Syracuse Cultural Workers still here after 27 years

Curiously, for a city so many people seem to want to get out of, Syracuse gets some of its best reviews from its ex-pats. Jan Phillips is one of those, a photographer and author now based in San Diego. In 1982 she was one of the five co-founders of Syracuse Cultural Workers, called together by Dik Cool -- Karen Kerney, Jack Manno and Linda Perla were the other original three -- to carry on the annual Peace Calendar that the Syracuse Peace Council was abandoning after 11 years. The peace and justice publisher and distributor still creates the annual Peace Calendar with its "peoples' history" annotations and now sells an ever-widening array of posters, cards, t-shirts, children's item, buttons and stickers, books, flags and mugs. Syracuse Cultural Workers also operates an international mail-order business out of the building that houses its Tools for Change storefront and offices at 400 Lodi St., in what used to be Corona's Restaurant, on the edge of the Hawley-Green historic district on the city's near northeast side.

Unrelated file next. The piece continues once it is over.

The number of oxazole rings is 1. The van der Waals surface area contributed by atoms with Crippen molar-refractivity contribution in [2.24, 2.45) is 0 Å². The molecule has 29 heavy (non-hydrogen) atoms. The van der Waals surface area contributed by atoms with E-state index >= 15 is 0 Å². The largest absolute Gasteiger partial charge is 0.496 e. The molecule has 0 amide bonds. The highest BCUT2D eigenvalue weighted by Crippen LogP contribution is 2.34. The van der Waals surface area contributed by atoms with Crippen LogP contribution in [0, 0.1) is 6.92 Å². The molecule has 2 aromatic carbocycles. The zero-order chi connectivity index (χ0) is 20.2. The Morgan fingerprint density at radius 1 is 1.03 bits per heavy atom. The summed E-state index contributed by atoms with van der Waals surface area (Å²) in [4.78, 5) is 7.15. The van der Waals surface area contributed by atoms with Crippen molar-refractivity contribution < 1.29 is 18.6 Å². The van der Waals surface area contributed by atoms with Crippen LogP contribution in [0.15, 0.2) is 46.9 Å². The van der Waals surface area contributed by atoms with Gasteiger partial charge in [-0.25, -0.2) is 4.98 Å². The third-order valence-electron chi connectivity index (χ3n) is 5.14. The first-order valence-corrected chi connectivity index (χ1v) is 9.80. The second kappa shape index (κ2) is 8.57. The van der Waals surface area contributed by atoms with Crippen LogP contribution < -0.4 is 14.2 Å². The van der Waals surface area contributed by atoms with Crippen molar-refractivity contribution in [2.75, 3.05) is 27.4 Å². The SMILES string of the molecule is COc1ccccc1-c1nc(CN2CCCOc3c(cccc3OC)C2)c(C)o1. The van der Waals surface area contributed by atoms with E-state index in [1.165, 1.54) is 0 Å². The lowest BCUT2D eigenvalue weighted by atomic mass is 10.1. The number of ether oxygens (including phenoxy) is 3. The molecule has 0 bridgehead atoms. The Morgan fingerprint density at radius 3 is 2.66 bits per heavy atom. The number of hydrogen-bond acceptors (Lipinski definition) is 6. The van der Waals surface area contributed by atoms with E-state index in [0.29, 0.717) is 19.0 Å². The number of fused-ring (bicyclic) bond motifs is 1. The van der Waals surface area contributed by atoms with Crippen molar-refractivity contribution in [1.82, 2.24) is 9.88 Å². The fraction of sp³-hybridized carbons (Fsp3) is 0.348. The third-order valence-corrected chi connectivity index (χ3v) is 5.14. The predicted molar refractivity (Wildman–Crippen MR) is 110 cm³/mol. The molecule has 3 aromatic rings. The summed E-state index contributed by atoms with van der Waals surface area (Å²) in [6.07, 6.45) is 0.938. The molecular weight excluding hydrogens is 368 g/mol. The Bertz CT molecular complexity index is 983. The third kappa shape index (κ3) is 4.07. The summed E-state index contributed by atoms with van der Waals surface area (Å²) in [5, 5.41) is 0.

Last week Phillips said by telephone from San Diego, "If you didn't get outside Syracuse you might not see the impact. I've been to 20 or 30 states doing workshops. We made a significant impact on schools, on U.S gay and lesbian culture, on women's issues. Even in places you wouldn't expect -- Green Bay, Wisconsin, or South Dakota, or Wyoming -- almost every classroom I'm in, there's a poster on the wall that came from the Cultural Workers. The catalogue is carried in all the English-speaking countries. But the biggest thing was, we created space for artists who wanted to create work of consequence and get paid for it."

Last Friday morning as a chill wind whipped the flags out front of Tools for Change, I also sat down for a wide-ranging conversation about the founding and evolution of Syracuse Cultural Workers with co-founders Dik Cool and Karen Kerney -- Karen left for a period of years to devote herself to On the Rise Bakery -- and associate publisher Donna Tarbania, who arrived in 1997. Midway through our conversation City Eagle editor Ellen Leahy joined us to take photos and we stopped for a tour of the building, after which we resumed the interview.

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